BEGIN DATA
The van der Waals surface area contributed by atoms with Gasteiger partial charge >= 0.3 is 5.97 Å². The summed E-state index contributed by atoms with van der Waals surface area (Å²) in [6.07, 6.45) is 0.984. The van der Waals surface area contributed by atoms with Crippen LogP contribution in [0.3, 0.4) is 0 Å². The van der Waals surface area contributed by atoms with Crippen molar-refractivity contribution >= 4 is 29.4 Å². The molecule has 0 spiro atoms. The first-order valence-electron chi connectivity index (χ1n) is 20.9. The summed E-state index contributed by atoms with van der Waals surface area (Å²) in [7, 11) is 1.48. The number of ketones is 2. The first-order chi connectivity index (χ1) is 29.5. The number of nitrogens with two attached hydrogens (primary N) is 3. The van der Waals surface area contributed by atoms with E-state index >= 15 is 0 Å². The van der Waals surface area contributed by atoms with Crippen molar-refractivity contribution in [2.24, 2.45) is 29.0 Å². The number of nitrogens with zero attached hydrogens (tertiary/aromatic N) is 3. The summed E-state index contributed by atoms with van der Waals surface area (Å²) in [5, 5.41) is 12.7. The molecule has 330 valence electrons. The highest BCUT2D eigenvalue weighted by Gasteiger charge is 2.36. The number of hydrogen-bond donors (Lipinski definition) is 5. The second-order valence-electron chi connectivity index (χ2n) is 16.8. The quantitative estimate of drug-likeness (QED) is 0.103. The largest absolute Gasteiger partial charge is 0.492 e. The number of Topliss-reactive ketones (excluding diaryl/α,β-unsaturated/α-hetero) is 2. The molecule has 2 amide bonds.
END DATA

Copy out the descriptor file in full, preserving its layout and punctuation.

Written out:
The van der Waals surface area contributed by atoms with Gasteiger partial charge >= 0.3 is 5.97 Å². The summed E-state index contributed by atoms with van der Waals surface area (Å²) in [6.07, 6.45) is 0.984. The van der Waals surface area contributed by atoms with Crippen LogP contribution in [0.3, 0.4) is 0 Å². The van der Waals surface area contributed by atoms with Crippen molar-refractivity contribution >= 4 is 29.4 Å². The molecule has 0 spiro atoms. The first-order valence-electron chi connectivity index (χ1n) is 20.9. The summed E-state index contributed by atoms with van der Waals surface area (Å²) in [7, 11) is 1.48. The number of ketones is 2. The first-order chi connectivity index (χ1) is 29.5. The number of nitrogens with two attached hydrogens (primary N) is 3. The van der Waals surface area contributed by atoms with E-state index >= 15 is 0 Å². The van der Waals surface area contributed by atoms with Crippen molar-refractivity contribution in [2.24, 2.45) is 29.0 Å². The number of nitrogens with zero attached hydrogens (tertiary/aromatic N) is 3. The summed E-state index contributed by atoms with van der Waals surface area (Å²) in [5, 5.41) is 12.7. The molecule has 330 valence electrons. The highest BCUT2D eigenvalue weighted by Gasteiger charge is 2.36. The number of hydrogen-bond donors (Lipinski definition) is 5. The second-order valence-electron chi connectivity index (χ2n) is 16.8. The quantitative estimate of drug-likeness (QED) is 0.103. The largest absolute Gasteiger partial charge is 0.492 e. The number of Topliss-reactive ketones (excluding diaryl/α,β-unsaturated/α-hetero) is 2. The molecule has 2 amide bonds.